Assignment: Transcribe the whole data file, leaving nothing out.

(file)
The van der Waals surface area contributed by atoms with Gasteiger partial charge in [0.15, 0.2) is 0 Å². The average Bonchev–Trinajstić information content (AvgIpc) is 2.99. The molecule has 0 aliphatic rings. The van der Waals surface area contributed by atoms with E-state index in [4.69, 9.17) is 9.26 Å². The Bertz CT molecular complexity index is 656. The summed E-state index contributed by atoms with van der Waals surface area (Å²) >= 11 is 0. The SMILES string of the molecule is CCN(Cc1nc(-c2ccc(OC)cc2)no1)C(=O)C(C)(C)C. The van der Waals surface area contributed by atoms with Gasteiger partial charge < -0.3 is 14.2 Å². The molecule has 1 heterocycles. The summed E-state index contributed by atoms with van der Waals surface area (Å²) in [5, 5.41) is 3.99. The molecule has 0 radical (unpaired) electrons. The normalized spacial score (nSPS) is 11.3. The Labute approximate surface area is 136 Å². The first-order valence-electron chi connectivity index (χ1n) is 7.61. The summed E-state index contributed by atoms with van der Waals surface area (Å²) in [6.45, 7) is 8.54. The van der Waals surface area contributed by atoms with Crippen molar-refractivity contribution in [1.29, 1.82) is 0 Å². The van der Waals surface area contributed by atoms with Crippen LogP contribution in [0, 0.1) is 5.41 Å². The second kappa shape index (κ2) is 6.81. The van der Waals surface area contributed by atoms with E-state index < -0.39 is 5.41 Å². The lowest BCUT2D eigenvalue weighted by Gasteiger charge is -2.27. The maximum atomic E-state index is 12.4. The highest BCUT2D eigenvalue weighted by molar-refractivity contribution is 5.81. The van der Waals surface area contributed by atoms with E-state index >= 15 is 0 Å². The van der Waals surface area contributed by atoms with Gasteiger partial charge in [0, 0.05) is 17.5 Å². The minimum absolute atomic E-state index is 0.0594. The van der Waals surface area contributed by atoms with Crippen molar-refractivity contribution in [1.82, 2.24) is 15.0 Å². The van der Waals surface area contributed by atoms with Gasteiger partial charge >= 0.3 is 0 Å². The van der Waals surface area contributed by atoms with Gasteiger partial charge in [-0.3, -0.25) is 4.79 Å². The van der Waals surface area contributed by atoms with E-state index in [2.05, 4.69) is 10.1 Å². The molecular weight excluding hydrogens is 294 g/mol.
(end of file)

The van der Waals surface area contributed by atoms with Gasteiger partial charge in [0.15, 0.2) is 0 Å². The average Bonchev–Trinajstić information content (AvgIpc) is 2.99. The molecule has 0 aliphatic rings. The van der Waals surface area contributed by atoms with E-state index in [4.69, 9.17) is 9.26 Å². The Bertz CT molecular complexity index is 656. The summed E-state index contributed by atoms with van der Waals surface area (Å²) >= 11 is 0. The SMILES string of the molecule is CCN(Cc1nc(-c2ccc(OC)cc2)no1)C(=O)C(C)(C)C. The van der Waals surface area contributed by atoms with Gasteiger partial charge < -0.3 is 14.2 Å². The molecule has 1 heterocycles. The summed E-state index contributed by atoms with van der Waals surface area (Å²) in [5, 5.41) is 3.99. The molecule has 0 radical (unpaired) electrons. The normalized spacial score (nSPS) is 11.3. The Labute approximate surface area is 136 Å². The first-order valence-electron chi connectivity index (χ1n) is 7.61. The summed E-state index contributed by atoms with van der Waals surface area (Å²) in [6.45, 7) is 8.54. The van der Waals surface area contributed by atoms with Crippen molar-refractivity contribution in [1.29, 1.82) is 0 Å². The van der Waals surface area contributed by atoms with Crippen LogP contribution in [0, 0.1) is 5.41 Å². The second kappa shape index (κ2) is 6.81. The van der Waals surface area contributed by atoms with E-state index < -0.39 is 5.41 Å². The lowest BCUT2D eigenvalue weighted by Gasteiger charge is -2.27. The maximum atomic E-state index is 12.4. The highest BCUT2D eigenvalue weighted by molar-refractivity contribution is 5.81. The van der Waals surface area contributed by atoms with E-state index >= 15 is 0 Å². The van der Waals surface area contributed by atoms with Gasteiger partial charge in [0, 0.05) is 17.5 Å². The minimum absolute atomic E-state index is 0.0594. The van der Waals surface area contributed by atoms with Crippen molar-refractivity contribution in [1.82, 2.24) is 15.0 Å². The van der Waals surface area contributed by atoms with Gasteiger partial charge >= 0.3 is 0 Å². The van der Waals surface area contributed by atoms with Gasteiger partial charge in [-0.3, -0.25) is 4.79 Å². The van der Waals surface area contributed by atoms with E-state index in [2.05, 4.69) is 10.1 Å². The molecular weight excluding hydrogens is 294 g/mol.